The Clippers announced an overly optimistic plan ahead of the season and didn’t stick to it, so now we see the other side of the coin: A disgruntled television network, a $50,000 fine for head coach Doc Rivers, and a national discussion on the merits of load management.
“I think it's just one of those things where it's something that's been going on for a long time, and you take a guy like Kawhi, who's such a high-profile athlete, and you throw that catchphrase out there, people run with it,” Fred VanVleet said at a Raptors practice ahead of their West coast trip that includes a Monday night tilt with Leonard’s Clippers.
“So I think once you understand what it really is and what it means, then there's no issue there. But if you're just thinking that it's load management every time a guy rests or every time a guy misses a game, I think it's a little misinformed and I think you should really just do your research on what it actually means. And it's different for each individual case. If there's a guy coming off injury or trying to prevent an injury or whatever the case may be, by all means, he should be doing that.”
This isn’t arbitrary rest being doled out because a superstar is too good to show up to work everyday, this is a player doing what he must to maximize his longevity and success in a career with a limited shelf life while dealing with an archaic 82-game schedule. Leonard and his team stuck to their guns in San Antonio, did the same in Toronto, and will continue to do so for the remainder of his career.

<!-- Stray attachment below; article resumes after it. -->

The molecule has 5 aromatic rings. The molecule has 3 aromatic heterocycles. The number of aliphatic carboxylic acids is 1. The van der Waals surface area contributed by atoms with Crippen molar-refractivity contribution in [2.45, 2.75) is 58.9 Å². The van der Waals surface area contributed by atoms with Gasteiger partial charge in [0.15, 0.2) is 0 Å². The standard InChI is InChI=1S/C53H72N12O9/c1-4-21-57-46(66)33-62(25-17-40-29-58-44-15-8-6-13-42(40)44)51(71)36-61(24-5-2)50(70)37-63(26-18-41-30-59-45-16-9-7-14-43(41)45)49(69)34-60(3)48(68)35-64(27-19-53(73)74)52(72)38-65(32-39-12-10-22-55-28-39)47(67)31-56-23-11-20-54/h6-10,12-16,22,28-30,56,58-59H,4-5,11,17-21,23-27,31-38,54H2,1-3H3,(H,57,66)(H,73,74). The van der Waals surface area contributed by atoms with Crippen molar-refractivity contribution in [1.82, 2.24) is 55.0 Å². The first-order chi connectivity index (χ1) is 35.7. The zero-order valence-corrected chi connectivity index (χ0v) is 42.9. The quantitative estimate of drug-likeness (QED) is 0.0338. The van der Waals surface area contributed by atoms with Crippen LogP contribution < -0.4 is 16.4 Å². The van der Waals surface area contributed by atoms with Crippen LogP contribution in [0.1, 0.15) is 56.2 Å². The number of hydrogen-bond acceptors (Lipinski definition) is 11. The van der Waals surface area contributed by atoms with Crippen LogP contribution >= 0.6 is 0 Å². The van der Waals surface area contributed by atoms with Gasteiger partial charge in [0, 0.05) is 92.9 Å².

ESPN can be up in arms for as long as it likes with regards to why Leonard skipped out on its network (for the second time this season) but opted for TNT’s, but it shouldn’t have been a choice in the first place. This is all a moot point if two nationally televised games weren’t scheduled as a back-to-back, something ESPN thankfully won’t have to worry about for the remainder of the season. This also isn’t a worry if there weren’t back-to-backs in the first place, and with all the science that’s shown the merits of proper load management, that’s an issue that needs to be addressed first.
Yes, this was supposed to be the first matchup between Leonard and Giannis Antetokounmpo since the two went toe-to-toe in the Eastern Conference Finals and fans would have been giddy over the prospect of the two doing battle. After all, playing in different conferences means there’s only two chances for the two to step on the same court (outside of the All-Star Game) before a possible showdown in the NBA Finals. The fans shouldn’t be robbed of that appointment viewing and that doesn’t just come down to the player and his team.
Engineered by TV talking heads and the general presentation of subject matter today, it seems as though everything must be black or white, on one side of the fence or the other. The truth about Kawhi, though, is that there is still very much plenty of grey with regards to his health, and with a chronic problem like his, there isn’t much of a debate to be had with regards to the choice between prevention and cure.
For those who weren’t paying attention to what happened in Toronto, Kawhi already had the last laugh once, and load management could very well be the reason he has it again.